Ready for some spooky science? Brace yourself, and dive into a dreadful dozen … If you dare
And remember – it's all true
1. Axolotl salamanders
All hail the "god monster." That's one nickname for the axolotl salamander of Mexico, which, due to limited resources in the one area in Mexico where they are found in the wild, has the creepy, carnivorous habit of snacking on other axolotls – which don't die. These foot-long amphibians have the death-defying ability to regenerate large portions of their limbs, tail and spinal cord -- even their heart!
Named for an Aztec god, axolotls are found only in the Xochimilco lake complex outside Mexico City. Biologists are studying these endangered creatures to see what they can teach about regenerative medicine.
2. Worm blobs
That's right – worm blobs. Aquatic blackworms that braid together – sometimes by the thousands – to move about as a creepy, crawly blob. They do this when they face environmental dangers like drought, heat or cold. Then they work together as a collective, like a single squirming brain, or a veritable Borg of worms, to head to where it's easier to survive.
Georgia Tech scientists say studying blackworm blobs could open up a big ole can of possibilities -- like novel robotic systems where soft, simple individual robots can entangle and move as a wriggly unit, accomplishing far more than they could on their own.
3. Vampire bats
Is it 5 o'clock yet? Then time for a batty, bloodthirsty happy hour – at least it is for a particular population of vampire bats in Panama, who are definitely not loners. Once these bats make friends in captivity, they coordinate in the wild, prowling together in bat packs, hooking up to sip a little full-bodied red from fresh wounds on the same cow. This is quite unlike their wild kin, who eschew hunting with a bat sidekick. Scientists at Ohio State University believe it is that initial social bonding in the roost – grooming, sharing food – that builds more interdependence and less competition and aggression later.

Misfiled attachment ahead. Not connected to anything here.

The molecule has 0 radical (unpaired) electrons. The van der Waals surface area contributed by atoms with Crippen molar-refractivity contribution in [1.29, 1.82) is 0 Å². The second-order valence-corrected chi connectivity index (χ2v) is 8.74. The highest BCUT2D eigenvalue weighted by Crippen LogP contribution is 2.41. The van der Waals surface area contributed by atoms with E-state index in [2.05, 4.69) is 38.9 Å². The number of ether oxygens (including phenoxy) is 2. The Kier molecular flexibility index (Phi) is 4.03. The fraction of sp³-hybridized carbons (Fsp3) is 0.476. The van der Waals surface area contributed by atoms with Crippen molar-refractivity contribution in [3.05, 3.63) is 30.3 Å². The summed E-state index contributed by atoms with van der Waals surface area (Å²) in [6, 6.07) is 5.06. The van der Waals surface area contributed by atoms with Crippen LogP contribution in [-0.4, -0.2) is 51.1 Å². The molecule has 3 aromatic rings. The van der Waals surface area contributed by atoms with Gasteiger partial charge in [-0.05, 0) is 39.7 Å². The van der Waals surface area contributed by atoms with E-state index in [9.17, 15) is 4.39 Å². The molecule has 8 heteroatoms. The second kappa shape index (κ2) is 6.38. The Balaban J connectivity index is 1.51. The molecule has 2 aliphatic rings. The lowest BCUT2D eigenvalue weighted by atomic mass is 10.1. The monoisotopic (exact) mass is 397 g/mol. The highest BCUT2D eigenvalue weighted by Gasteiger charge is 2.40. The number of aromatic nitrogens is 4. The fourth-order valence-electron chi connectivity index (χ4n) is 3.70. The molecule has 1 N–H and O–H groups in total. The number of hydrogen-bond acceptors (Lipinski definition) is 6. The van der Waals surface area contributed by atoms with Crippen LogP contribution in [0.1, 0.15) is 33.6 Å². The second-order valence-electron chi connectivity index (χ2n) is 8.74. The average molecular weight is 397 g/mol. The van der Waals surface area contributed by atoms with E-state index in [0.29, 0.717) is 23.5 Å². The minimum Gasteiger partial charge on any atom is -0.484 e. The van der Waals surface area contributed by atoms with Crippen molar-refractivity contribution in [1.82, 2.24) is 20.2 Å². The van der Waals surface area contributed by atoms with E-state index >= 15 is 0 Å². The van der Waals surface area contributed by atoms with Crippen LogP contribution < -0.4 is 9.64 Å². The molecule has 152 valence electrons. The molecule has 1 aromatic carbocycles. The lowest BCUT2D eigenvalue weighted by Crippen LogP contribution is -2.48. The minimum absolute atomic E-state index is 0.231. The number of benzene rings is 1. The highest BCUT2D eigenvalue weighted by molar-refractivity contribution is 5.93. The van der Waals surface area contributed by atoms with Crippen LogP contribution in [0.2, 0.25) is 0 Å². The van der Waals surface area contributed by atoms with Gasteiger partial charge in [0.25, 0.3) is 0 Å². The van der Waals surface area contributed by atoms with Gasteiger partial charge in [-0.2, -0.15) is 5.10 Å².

4. Parasitoid wasps
Remember the movie "Alien"? Guess where the inspiration for that big, bad space monster came from?
Parasitoid wasps – small bugs that lay their eggs inside the body or eggs of a host insect. Parasitoid wasps typically choose garden pests like cutworms, grubs or caterpillars. The wasp's young emerge and feed on the host, eating it alive. There are lots of species of parasitoid wasps, ranging in size from a pepper flake to 3 inches. They do not sting people, so they pose no threat to humans, but in the insect world, they are known as "tiny agents of death."
5. Tomato fruit worm
In the garden, no one can hear you scream. Not if you're a tomato plant, and a tomato fruit worm has just injected you with its saliva. Because that saliva contains an enzyme that essentially paralyzes the plant's defense mechanism – its ability to chemically cry out for help. Normally, when a tomato plant is being eaten by a caterpillar or some other insect, its leaf pores will open wide and release chemicals that attract parasitoid wasps -- those guys again -- which can lay eggs on or inside that caterpillar so the wasp's spawn can feast away, killing the caterpillar and protecting the tomato plant.
Even nearby plants can pick up the defense call. Plants can emit chemical distress signals so that neighboring plants can mount a defense, releasing protective compounds. Think about that the next time you mow your lawn. Penn State scientists say their research is the first evidence that this worm enzyme can silence a plant's chemical scream.
6. Zombie ants …
Can't get enough of "The Walking Dead" zombies? Get a load of zombie ants. The culprit in this case is not a virus, but a parasitic fungus that attaches to a rainforest carpenter ant and makes it do unnatural things.
First, it forces the ant to leave its colony in the hot canopy and descend to the humid understory where the fungi can best reproduce. There, it makes the ant bite down on the main vein of a leaf, anchoring itself in a death grip. Swiftly, the fungus grows and spreads, filling the ant's head and body, killing it. Finally, the fungus grows stalks from the ant's head to shoot spores out each night, raining down to infect even more hapless hosts.